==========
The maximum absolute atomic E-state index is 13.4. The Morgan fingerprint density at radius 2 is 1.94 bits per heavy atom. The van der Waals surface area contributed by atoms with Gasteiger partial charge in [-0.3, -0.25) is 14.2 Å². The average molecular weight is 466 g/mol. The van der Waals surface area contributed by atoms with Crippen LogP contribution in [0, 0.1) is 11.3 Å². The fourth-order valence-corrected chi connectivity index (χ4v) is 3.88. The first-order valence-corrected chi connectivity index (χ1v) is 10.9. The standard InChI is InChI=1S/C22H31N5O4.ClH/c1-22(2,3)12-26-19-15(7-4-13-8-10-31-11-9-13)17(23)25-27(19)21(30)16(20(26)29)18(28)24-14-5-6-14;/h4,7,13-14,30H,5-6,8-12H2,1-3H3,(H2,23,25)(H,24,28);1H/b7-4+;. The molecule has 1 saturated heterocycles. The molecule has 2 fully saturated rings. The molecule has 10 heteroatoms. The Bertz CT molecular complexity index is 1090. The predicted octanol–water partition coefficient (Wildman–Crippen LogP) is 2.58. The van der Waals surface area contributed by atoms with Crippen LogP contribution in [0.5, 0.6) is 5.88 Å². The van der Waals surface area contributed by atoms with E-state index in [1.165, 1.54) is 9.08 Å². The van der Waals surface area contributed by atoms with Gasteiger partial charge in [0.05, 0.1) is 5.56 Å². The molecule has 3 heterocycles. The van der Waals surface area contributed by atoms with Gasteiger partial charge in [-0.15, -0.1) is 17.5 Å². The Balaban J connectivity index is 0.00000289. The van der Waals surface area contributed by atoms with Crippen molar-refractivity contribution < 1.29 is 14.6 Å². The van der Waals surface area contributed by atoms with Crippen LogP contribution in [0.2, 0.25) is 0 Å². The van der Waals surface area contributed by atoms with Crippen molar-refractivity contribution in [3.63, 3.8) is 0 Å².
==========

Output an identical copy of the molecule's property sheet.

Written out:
The maximum absolute atomic E-state index is 13.4. The Morgan fingerprint density at radius 2 is 1.94 bits per heavy atom. The van der Waals surface area contributed by atoms with Gasteiger partial charge in [-0.3, -0.25) is 14.2 Å². The average molecular weight is 466 g/mol. The van der Waals surface area contributed by atoms with Crippen LogP contribution in [0, 0.1) is 11.3 Å². The fourth-order valence-corrected chi connectivity index (χ4v) is 3.88. The first-order valence-corrected chi connectivity index (χ1v) is 10.9. The standard InChI is InChI=1S/C22H31N5O4.ClH/c1-22(2,3)12-26-19-15(7-4-13-8-10-31-11-9-13)17(23)25-27(19)21(30)16(20(26)29)18(28)24-14-5-6-14;/h4,7,13-14,30H,5-6,8-12H2,1-3H3,(H2,23,25)(H,24,28);1H/b7-4+;. The molecule has 1 saturated heterocycles. The molecule has 2 fully saturated rings. The molecule has 10 heteroatoms. The Bertz CT molecular complexity index is 1090. The predicted octanol–water partition coefficient (Wildman–Crippen LogP) is 2.58. The van der Waals surface area contributed by atoms with Crippen LogP contribution in [0.5, 0.6) is 5.88 Å². The van der Waals surface area contributed by atoms with E-state index in [1.165, 1.54) is 9.08 Å². The van der Waals surface area contributed by atoms with Gasteiger partial charge in [0.05, 0.1) is 5.56 Å². The molecule has 3 heterocycles. The van der Waals surface area contributed by atoms with Gasteiger partial charge in [-0.15, -0.1) is 17.5 Å². The Balaban J connectivity index is 0.00000289. The van der Waals surface area contributed by atoms with Crippen molar-refractivity contribution < 1.29 is 14.6 Å². The van der Waals surface area contributed by atoms with Crippen LogP contribution in [0.2, 0.25) is 0 Å². The van der Waals surface area contributed by atoms with Crippen molar-refractivity contribution in [3.63, 3.8) is 0 Å².